Labor Secretary Silvestre Bello III said Thursday, January 16, the alleged attempt of the Kuwaiti government to cover-up the true cause of death of Filipina worker from South Cotabato has prompted the Philippine government to impose a total deployment ban of Filipino workers in the Gulf state.
The Department of Labor and Employment (DOLE) chief said the autopsy report from the National Bureau of Investigation (NBI) on the remains of Jeanelyn Villavende who was brutally murdered by her employers was in complete contrast to the report from the Kuwait Ministry of Health.
“The OFW was sexually abused, and brutally murdered while some of her internal organs were missing. If you recall their autopsy report, the statement on the death of Villavende was very simple, saying it was caused by heart failure arising from physical injuries. It is definitely in contrast with the findings of the NBI that she was sexually abused,” Bello said.
He said another cause for the total ban was the failure of the Kuwaiti government to come into an agreement regarding the standard employment contract in accordance with the Memorandum of Agreement in 2018.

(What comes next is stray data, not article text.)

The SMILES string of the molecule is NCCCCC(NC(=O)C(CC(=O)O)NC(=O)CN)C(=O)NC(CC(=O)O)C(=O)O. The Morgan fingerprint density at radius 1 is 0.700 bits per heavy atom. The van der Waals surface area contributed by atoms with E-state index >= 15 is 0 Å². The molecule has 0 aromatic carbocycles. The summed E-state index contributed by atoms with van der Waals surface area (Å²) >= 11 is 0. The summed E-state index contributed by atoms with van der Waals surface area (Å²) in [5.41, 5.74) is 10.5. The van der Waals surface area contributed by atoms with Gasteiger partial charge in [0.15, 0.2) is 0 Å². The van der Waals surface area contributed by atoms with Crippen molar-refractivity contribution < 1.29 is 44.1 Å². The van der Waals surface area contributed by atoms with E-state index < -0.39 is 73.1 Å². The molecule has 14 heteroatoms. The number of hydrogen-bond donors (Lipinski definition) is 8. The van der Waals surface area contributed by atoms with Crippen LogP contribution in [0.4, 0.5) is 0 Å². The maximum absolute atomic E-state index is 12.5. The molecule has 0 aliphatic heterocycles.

“Under the MOU, we were supposed to come up with a standard employment contract in order to provide sufficient protection for our OFWs. That’s almost two years ago of discussing and debating but until now, we have not finalized anything,” Bello said.
The labor chief said the ban will remain in effect and no worker will be deployed in Kuwait as long as the Philippine government do not get justice for the brutal killing of Villavende and upon the finalization of the standard employment contract.
Based on the POEA Governing Board Resolution No. 4, series of 2020, a total ban is imposed on the processing and deployment of all domestic workers or household service workers (HSW), semi-skilled, skilled workers and professionals including Filipino crew seafarers for Kuwait.
However, skilled workers and professionals who have unexpired contracts or categorized as Balik-Manggagawa, and those who will be cleared by the Secretary of Labor are exempted from the ban. #